WHAT IS THE DIFFERENCE BETWEEN HEMP AND MARIJUANA?
If you’re confused about the difference between hemp, marijuana, and cannabis, don’t worry. We’re here to clear that up. It can definitely get a little confusing when so many words are being thrown around for plants that are very similar. So, if you’ve caught yourself asking the question: “What is the difference between hemp and marijuana?,” you’re in the right place!
WHAT IS CANNABIS?
The official definition of cannabis, according to Merriam-Webster, is “a tall Asian herb (Cannabis sativa of the family Cannabaceae, the hemp family) that has a tough fiber and is often separated into a tall loosely branched species (C. sativa) and a low-growing densely branched species (C. indica) - used especially for cultivated varieties having high levels of THC.” In simpler terms, cannabis is a plant with two subspecies or varieties, Cannabis sativa and Cannabis indica, each with different sized leaves and stalks.
According to an article published in Medium by Aaron Cadena, marijuana, another common term for cannabis, “is a term used to classify varieties of Cannabis that contain more than 0.3% THC (by dry weight) and can induce psychotropic or euphoric effects on the user.” The term “marijuana” itself comes from a place of controversy that is rooted in history.
THE HISTORY OF MARIJUANA
The word “marijuana” is actually made up, and was not used in the United States until 1910, according to Leafly. Cannabis was the term used prior to this time, and was used in many remedies and medicines and was particularly popular among American elites, as they could afford to import the product to the U.S. According to Leafly, between 1910 and 1920, more than 890,000 Mexican immigrants came to the United States seeking refuge from the Mexican Civil War happening at the time. At the time, smoking cannabis was not a popular method of consumption in the U.S., but became popularized after these immigrants arrived as they brought the habit with them. When the Great Depression hit the United States, Americans were looking for someone to blame, and unfortunately the people they blamed were the Mexican immigrants and the Black people who were consuming it at the time.
According to Leafly, Harry Anslinger, the first director of the Federal Bureau of Narcotics, launched a campaign against cannabis and in a statement in front of Congress he said, “Marijuana is the most violence-causing drug in the history of mankind… Most marijuana smokers are Negroes, Hispanics, Filipinos and entertainers. Their satanic music, jazz and swing, result from marijauna usage.”
Obviously we know that this isn’t true, although some of the same stigmas still exist today. People still refer to cannabis as “the devil’s lettuce” and other similar terms, which frames the plant in a very negative light. As mentioned above, hemp “is a term used to classify varieties of Cannabis that contain 0.3% or less THC content (by dry weight)” (Medium, 2020). So, when people are using the term “cannabis,” they are usually referring to the kind that contains more than 0.3% THC or the one that gives you the feeling of being high, which can be either Cannabis sativa or Cannabis indica. When the term “hemp” is used, it is referring to the Cannabis sativa species that doesn’t give you the sensation of feeling high.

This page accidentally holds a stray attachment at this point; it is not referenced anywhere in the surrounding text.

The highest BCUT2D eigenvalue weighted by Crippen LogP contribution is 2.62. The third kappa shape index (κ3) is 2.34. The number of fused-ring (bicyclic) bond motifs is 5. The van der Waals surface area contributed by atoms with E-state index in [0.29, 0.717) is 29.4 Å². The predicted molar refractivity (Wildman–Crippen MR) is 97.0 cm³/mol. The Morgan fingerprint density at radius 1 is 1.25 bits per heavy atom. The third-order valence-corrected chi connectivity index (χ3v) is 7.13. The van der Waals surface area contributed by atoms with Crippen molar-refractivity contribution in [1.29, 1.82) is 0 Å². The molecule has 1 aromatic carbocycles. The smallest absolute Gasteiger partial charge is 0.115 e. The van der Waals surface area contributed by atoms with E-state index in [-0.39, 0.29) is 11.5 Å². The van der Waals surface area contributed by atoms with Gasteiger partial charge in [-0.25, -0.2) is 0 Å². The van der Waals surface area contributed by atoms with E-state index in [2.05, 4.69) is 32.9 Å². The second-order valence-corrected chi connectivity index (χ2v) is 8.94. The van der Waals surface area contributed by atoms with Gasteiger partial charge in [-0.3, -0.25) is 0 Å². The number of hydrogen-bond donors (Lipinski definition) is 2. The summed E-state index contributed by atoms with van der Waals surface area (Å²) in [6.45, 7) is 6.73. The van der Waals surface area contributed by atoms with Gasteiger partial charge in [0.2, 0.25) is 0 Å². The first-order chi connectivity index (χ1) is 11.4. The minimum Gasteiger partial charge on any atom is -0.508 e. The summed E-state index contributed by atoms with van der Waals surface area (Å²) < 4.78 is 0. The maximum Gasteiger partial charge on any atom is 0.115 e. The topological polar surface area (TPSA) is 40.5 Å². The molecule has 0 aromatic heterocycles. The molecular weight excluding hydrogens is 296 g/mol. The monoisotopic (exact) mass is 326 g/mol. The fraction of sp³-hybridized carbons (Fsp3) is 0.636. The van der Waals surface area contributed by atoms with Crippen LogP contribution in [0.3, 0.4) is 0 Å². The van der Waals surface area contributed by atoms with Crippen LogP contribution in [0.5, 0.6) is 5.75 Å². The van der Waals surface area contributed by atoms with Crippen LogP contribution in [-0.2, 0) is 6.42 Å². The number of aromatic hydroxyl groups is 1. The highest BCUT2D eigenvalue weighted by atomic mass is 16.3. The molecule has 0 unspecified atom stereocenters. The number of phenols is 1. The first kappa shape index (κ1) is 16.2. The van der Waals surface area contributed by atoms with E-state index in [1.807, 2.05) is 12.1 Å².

WHAT IS HEMP?
The official definition of hemp, also according to Merriam-Webster, is “a tall widely cultivated Asian herb (Cannabis sativa of the family Cannabacae, the hemp family) that is cultivated for its tough bast fiber and edible seeds and oil that is often separated into a tall loosely branched species (C. sativa) and a low-growing densely branched species (C. indica). Most of the time when you hear something being referred to as “hemp,” it is usually referring to the Cannabis sativa species with 0.3% or less THC content.
Growing hemp became legal in the United States in 2018 due to the Hemp Farming Act of 2018 that was put forward by Kentucky Senator Mitch McConnell. With this bill now in place, it removed low-THC cannabis from the Controlled Substances Act, as well as hemp farmers now having access to water and federal agricultural grants. The Hemp Farming Act of 2018 also gave hemp farmers access to the national banking system, as hemp is now a federally recognized crop.
CBD, short for cannabidiol, is a widely known cannabinoid present in both cannabis and hemp, and is the star ingredient in our products. CBD is known for its potential pain-relieving properties as well as potentially containing multiple benefits for the hair and skin. CBD, unlike the other popular cannabinoid THC, does not give you the sensation of being high, which increases its popularity among the masses. Although CBD can be derived from hemp or cannabis, it is more commonly derived from hemp, as it usually contains higher levels of the cannabinoid compared to a plant that contains higher amounts of THC. Ultimately the difference between hemp and marijuana is that hemp is more widely used to make CBD products as well as other products such as textiles and paper, and marijuana, although technically a made-up word, usually refers to the type of cannabis that gives you the feeling of being high.
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